Proposal would marry atom and photonBy Eric Smalley, Technology Research News
Neither atoms nor photons are ideal for building quantum computers. Atoms are easy to store and manipulate but difficult to transport. Photons, on the other hand, are hard to manipulate and harder still to store. But they're made to move.
Some researchers are trying to figure out how to use the best of both. After all, conventional computers use both electricity and magnetism to handle bits: electricity for manipulating and moving them and magnetism for long-term storage. The goal is to build a quantum computer that uses both atoms and photons. The key is linking an atom to a photon in the quantum mechanical state of entanglement.
"Having one of each entangled means that a quantum device could readily store and manipulate the atom while sending the photon off to a distant receiver," said Michael G. Moore, a postdoctoral fellow at the Institute for Theoretical Atomic and Molecular Physics at the Harvard-Smithsonian Center for Astrophysics.
But while converting an electric bit to a magnetic bit is relatively straightforward, transferring information between a photon and an atom in an orderly fashion is a major challenge. One scheme, proposed by Moore and a colleague at the University of Arizona, calls for entangling atom-photon pairs by firing a laser into a Bose Einstein condensate.
A Bose Einstein condensate is an exotic form of matter formed by chilling atoms to near absolute zero. The atoms in a Bose Einstein condensate share the same wave function, meaning they are in the same state and orientation. This is analogous to the photons in a laser beam.
"By using a Bose Einstein condensate it should be possible to... create entangled atom-photon pairs in a highly controlled manner," said Moore.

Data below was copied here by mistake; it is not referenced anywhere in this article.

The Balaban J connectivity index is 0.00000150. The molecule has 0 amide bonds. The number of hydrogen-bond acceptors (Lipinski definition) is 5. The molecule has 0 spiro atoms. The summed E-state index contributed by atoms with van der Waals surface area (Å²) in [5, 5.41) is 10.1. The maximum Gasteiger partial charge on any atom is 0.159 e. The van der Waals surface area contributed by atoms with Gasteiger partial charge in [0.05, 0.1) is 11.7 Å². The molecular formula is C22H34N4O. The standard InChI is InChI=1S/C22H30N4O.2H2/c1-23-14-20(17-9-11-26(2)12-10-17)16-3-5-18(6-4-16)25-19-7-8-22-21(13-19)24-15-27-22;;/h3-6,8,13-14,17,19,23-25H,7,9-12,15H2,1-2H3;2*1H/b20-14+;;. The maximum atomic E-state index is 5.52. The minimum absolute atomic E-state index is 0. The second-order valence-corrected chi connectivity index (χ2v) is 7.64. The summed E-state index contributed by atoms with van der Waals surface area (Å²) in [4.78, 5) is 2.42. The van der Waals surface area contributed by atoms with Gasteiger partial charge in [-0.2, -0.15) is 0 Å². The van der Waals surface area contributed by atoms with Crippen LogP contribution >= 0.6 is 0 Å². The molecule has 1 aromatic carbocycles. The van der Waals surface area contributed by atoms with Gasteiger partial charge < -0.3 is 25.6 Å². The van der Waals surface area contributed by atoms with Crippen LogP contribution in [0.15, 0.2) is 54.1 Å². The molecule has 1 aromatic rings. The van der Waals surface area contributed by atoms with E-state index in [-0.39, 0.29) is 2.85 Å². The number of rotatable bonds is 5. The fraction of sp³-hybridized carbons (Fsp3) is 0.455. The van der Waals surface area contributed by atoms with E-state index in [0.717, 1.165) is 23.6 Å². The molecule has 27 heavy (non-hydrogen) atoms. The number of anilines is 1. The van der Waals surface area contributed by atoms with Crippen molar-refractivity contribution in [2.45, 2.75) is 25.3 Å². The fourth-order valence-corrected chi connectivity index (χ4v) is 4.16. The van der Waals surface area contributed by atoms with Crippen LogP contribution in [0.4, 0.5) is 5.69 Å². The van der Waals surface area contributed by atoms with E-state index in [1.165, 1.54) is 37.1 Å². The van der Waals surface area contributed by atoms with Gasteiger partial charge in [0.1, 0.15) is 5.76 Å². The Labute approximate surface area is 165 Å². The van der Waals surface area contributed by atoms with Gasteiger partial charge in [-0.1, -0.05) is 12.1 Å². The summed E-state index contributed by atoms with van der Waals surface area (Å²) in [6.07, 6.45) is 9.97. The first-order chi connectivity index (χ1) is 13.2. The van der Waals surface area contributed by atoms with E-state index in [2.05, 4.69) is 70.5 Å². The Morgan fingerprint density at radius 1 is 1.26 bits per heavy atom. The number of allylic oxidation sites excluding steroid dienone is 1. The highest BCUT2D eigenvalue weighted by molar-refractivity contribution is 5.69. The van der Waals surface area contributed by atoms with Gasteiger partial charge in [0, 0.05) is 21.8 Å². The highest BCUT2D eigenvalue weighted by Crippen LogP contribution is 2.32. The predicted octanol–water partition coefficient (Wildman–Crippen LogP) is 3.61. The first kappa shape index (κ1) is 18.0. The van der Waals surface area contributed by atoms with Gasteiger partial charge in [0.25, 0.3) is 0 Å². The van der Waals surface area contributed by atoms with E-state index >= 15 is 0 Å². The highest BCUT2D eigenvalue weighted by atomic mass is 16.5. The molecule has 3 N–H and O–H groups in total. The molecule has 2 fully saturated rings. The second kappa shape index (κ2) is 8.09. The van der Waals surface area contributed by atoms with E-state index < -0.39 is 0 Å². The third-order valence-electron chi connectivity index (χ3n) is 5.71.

Two particles can become entangled, or linked, when they are in the quantum mechanical condition of superposition, which is a mixture of all possible states. When one of the entangled particles is measured, it collapses out of superposition into a random state and the other particle immediately collapses into the same state, regardless of the physical distance between them.
When a photon of the right wavelength hits an atom, it bounces off rather than being absorbed. Sometimes when a photon bounces off an atom the two become entangled. However, if a second photon hits the atom it knocks the atom out of its quantum mechanical state and breaks the entanglement with the first photon.
The advantage of using a Bose Einstein condensate is that it contains large numbers of atoms -- typically about one million -- relative to the number of photons, said Moore. This makes it more likely that only one photon will hit each atom.
Quantum computers hold the promise of solving problems that ordinary computers cannot, such as searching massive databases and cracking powerful encryption codes, but quantum computers are likely decades away. Entangled atom-photon pairs could find use sooner, however.
The entangled pairs could be used for quantum cryptography and quantum teleportation, said Moore. Quantum cryptography and quantum teleportation have already been demonstrated using entangled photons.
Using quantum cryptography, a sender can transmit a series of individual photons to a receiver. Anyone eavesdropping on the communications would necessarily alter the state of the photons, revealing the security breach.
In quantum teleportation, the quantum state of a particle can be reproduced in another location by using a pair of particles that are entangled but separated in space as a sort of quantum fax machine.
It should be possible to demonstrate quantum cryptography or quantum teleportation with atom-photon pairs in five to ten years, said Moore.
Moore's research colleague was Pierre Meystre, a professor of physics at the University of Arizona. They published the research in the December 11, 2000 issue of Physical Review Letters. The research was funded by the Office of Naval Research, the National Science Foundation, the Army Research Office and the Joint Services Optics Program.
Timeline: 5-10 years
TRN Categories: Quantum Computing
Story Type: News
Related Elements: Technical paper, "Generating Entangled Atom-Photon Pairs from Bose-Einstein Condensates," Physical Review Letters, December 11, 2000
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